One glimpse at the terrifying trajectory of the Ethiopian Airlines jetliner that crashed on Sunday shortly after takeoff from Addis Ababa and it is clear something was dreadfully wrong from the start.
As The New York Times notes, controllers also observed that the aircraft, a new Boeing 737 Max 8, was oscillating up and down by hundreds of feet – a sign that something was extraordinarily wrong.
Pilots are reportedly abuzz over publicly available radar data that showed the aircraft had accelerated far beyond what is considered standard practice, for reasons that remain unclear.
“The thing that is most abnormal is the speed,” said John Cox, an aviation safety consultant and former 737 pilot.
“The speed is very high,” said Mr. Cox, a former executive air safety chairman of the Air Line Pilots Association in the United States. “The question is why. The plane accelerates far faster than it should.” –NYT
According to officials with Ethiopian Airlines, the crew of flight 302 told air traffic control they they were experiencing “flight control” problems just a few minutes before contact was lost. Pilot Yared Getachew – who had more than 8,000 hours of flying experience, reported the initial “flight control” problem in a calm voice within one minute of departure.
According to the radar, the aircraft was flying far below the minimum safe altitude recommended during takeoff. Within two minutes, the plane had climbed to a safer altitude, and the pilot reported that he wanted to remain on a straight course to 14,000 feet.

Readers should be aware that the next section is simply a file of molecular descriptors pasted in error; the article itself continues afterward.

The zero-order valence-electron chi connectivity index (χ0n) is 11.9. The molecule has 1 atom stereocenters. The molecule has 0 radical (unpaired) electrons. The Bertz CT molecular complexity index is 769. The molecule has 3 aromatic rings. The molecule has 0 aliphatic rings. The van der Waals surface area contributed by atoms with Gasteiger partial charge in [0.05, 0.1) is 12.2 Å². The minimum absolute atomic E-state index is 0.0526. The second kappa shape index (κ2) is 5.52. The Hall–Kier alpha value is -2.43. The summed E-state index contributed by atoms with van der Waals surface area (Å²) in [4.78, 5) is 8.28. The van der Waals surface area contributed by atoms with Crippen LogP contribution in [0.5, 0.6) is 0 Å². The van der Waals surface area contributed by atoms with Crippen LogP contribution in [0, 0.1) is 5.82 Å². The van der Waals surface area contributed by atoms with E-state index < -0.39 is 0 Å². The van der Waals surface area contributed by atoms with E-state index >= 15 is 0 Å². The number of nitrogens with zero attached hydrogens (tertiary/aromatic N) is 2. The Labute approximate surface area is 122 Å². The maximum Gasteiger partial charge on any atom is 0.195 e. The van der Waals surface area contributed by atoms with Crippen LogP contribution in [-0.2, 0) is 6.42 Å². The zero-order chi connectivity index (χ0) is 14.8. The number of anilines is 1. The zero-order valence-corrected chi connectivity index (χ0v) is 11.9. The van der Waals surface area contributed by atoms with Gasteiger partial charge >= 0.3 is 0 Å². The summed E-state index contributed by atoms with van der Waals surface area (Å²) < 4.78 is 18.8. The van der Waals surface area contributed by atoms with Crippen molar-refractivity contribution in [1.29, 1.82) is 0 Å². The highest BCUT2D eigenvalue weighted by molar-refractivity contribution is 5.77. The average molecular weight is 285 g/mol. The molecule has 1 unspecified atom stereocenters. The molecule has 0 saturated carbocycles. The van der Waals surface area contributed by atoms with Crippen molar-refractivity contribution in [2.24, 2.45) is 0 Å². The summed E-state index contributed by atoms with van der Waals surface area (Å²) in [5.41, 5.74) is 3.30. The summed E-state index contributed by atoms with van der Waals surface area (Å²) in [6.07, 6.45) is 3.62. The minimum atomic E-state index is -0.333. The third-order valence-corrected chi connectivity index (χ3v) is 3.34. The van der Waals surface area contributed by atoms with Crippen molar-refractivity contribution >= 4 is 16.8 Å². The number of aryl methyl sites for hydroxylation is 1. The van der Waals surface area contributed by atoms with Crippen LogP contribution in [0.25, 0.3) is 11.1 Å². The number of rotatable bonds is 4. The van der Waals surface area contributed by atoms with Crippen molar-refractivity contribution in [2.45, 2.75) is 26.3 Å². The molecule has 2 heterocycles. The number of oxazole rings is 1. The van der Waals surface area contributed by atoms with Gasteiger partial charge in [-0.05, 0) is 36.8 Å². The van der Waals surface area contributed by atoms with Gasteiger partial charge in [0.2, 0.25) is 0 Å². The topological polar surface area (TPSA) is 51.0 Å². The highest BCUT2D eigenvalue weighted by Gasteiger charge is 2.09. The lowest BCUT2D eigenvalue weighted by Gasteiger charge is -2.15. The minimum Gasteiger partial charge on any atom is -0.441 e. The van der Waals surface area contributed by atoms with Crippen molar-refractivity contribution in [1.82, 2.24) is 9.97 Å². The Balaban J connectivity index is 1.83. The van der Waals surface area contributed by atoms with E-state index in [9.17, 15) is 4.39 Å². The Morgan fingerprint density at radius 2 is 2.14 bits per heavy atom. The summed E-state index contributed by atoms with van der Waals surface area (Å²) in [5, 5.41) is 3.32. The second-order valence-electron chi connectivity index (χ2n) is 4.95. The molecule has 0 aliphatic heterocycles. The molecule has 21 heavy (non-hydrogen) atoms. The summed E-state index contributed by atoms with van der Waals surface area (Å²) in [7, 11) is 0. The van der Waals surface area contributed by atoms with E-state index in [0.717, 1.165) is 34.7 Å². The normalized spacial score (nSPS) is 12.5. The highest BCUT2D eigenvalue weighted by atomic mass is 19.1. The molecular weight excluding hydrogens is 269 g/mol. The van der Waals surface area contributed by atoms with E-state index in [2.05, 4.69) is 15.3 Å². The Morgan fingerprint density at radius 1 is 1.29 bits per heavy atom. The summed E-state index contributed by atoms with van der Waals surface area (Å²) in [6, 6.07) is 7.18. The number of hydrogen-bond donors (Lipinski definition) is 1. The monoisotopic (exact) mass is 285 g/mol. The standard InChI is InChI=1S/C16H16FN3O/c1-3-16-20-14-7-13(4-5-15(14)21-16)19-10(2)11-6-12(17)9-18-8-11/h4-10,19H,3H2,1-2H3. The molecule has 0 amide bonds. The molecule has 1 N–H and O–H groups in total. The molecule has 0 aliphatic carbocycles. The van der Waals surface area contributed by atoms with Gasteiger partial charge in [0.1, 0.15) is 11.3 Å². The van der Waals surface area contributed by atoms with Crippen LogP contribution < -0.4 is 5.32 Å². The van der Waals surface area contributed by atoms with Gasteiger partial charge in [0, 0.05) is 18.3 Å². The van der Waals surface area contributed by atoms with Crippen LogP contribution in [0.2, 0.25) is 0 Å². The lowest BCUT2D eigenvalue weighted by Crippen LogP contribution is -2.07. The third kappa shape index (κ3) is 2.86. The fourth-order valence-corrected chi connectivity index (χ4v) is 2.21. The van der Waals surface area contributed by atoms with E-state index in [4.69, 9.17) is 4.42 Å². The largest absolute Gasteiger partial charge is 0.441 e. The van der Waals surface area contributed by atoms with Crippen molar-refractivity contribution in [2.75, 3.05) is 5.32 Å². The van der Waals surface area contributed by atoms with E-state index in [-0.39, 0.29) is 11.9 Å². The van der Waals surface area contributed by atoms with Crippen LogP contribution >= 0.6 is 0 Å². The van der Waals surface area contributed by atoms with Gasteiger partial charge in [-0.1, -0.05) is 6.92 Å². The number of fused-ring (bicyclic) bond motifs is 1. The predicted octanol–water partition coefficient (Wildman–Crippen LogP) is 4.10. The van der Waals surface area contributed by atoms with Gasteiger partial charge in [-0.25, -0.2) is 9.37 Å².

The plane then proceeded to rapidly climb and fall by hundreds of feet while flying unusually fast, according to the Times. Air traffic controllers “started wondering out loud what the flight was doing.”
The plane’s trajectory was so erratic that two other Ethiopian flights – 613 and 629, where ordered to remain at higher altitudes.
While the controllers were instructing the other planes to keep their distance, a panicked Captain Getachew interrupted just three minutes into their flight and requested to turn back as the plane accelerated to even higher speeds well beyond the plane’s safety limits.
A minute later, it disappeared from the radar while flying over a restricted military zone.
As the Times notes, the crash of flight 302 is reminiscent of the October crash of another Boeing 737 Max 8 which crashed in Indonesia.